Two years have passed since then. At Syracuse, Fair has established herself as one of the best players in college basketball. As Iowa star Caitlin Clark sprinted up the NCAA scoring list to great fanfare, Fair lurked behind in relative obscurity. Nearing the end of her college season, she has scored 3,351 points, fifth most all-time in NCAA Division I women’s college basketball. An NCAA Tournament run by the No. 6 seed Orange, who play No. 11 seed Arizona on Saturday afternoon, could help Fair move into fourth on the list. “We gotta make this thing last longer than one or two games because I ain’t ready for this to end,” Legette-Jack said.

Even when their player-coach relationship does conclude, however, their ties will remain strong. It’s almost humorous how tight they’ve become, though, considering what Fair’s initial impression of Legette-Jack.

Fair admits she didn’t fully understand the college recruiting process. She recalls one grassroots tournament during her junior year of high school when she saw Legette-Jack pop up at many of her games. One evening, Fair told her grandparents, “I think this lady is following me.” This lady ended up being more than just a lady, more than just a coach, to Fair. “She’s also the reason that I play,” Fair said. “She’s who I play for, literally.”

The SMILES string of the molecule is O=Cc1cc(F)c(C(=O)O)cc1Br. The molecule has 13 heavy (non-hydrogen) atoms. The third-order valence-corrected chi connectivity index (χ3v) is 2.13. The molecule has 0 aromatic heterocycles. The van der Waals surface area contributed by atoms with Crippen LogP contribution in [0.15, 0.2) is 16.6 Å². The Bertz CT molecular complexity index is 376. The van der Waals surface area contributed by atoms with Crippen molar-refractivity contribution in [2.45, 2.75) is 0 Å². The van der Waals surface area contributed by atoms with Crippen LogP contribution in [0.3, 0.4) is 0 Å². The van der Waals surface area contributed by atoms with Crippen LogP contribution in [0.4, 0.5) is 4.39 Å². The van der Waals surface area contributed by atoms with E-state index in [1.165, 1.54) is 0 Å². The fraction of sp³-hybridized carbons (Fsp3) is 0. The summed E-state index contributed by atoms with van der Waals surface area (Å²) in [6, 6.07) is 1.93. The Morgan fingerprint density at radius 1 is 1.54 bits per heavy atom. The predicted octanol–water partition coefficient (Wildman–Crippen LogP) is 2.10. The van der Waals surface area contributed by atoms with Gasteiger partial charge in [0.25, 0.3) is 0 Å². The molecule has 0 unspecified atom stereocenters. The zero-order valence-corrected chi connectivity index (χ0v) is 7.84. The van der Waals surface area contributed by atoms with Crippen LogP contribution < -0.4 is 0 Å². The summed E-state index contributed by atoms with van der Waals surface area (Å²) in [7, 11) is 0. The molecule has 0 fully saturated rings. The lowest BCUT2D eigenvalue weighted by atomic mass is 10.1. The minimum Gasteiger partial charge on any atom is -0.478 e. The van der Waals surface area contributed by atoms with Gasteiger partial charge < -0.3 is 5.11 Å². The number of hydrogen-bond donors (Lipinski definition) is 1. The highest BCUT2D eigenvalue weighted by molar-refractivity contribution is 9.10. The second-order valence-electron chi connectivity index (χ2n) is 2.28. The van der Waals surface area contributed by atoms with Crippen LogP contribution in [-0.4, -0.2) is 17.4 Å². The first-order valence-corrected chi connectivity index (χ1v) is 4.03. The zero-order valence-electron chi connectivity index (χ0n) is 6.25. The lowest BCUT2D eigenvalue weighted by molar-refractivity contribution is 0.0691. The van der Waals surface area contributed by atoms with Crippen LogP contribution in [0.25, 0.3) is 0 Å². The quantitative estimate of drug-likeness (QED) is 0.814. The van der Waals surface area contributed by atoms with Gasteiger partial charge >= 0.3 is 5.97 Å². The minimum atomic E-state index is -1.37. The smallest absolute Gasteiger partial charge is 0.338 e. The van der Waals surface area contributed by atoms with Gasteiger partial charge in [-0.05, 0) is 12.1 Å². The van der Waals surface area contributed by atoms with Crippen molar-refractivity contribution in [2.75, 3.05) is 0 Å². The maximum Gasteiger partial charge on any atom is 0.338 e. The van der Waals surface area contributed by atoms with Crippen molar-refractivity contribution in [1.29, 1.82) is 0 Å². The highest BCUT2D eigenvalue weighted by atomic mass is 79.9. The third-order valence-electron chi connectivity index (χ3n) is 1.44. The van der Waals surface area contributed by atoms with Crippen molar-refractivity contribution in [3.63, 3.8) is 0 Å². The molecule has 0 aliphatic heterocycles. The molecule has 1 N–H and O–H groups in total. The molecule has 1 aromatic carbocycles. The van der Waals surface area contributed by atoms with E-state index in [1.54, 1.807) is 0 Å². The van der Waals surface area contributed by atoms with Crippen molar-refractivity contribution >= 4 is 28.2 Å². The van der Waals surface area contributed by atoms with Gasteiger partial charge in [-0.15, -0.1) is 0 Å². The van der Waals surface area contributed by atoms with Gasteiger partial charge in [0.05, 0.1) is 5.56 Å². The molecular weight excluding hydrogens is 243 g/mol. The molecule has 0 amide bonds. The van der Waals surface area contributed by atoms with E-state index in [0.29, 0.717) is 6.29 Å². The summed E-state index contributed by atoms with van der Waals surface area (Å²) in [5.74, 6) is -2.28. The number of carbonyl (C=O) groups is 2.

When Legette-Jack took a leave of absence during fall practices because of a non-cancerous brain tumor that impacted her vision and required three surgeries, Fair insisted on visiting the Orange head coach while she was hospitalized. On Legette-Jack’s request, Fair brought her pizza. They talked about how practices were going. Fair wasn’t sure if Legette-Jack would return to the sideline. She was back there before Syracuse’s first game. Still, “it was a scary thing for me,” Fair said. “It made our relationship and our bond stronger than it already was prior to that month.”

Basket after basket, the 5-foot-5 guard takes pride in feeling like an underdog. In the back of her mind, she thought of her scoring chase. But she didn’t let the attention (or lack thereof compared to Clark) alter her mood. “I just used it, like I use everything else, to keep going and be better.”

Legette-Jack gives her star guard freedom on the floor. “Blessed with top scorers, I let them be,” she said. Fair’s burst and ability to finish over taller players stands out. She shoots 66 percent at the rim, nearly 10 percent above the national average, according to CBB Analytics. Her success is key to Syracuse’s first NCAA Tournament appearance since 2021.

In large part because of Fair, a new foundation has been laid within the Orange. But neither coach nor player wants to think about daily life without the other. “I haven’t really wanted to reflect on it yet,” Fair said. “It brings me to a different emotion so I kind of want to just finish out the year and have my reflecting when I’m finished with this part.”

Legette-Jack said in the summer with the season months in the rearview, she will fully reflect on their journey. But for now, as Legette-Jack briefly ponders Syracuse without Fair, she thinks about a motto she says all the time; a phrase she has framed in her office, she believes at her core, and has instilled into Fair: You are enough.

(Photo of Dyaisha Fair and Felisha Legette-Jack: Rich Barnes / Getty Images)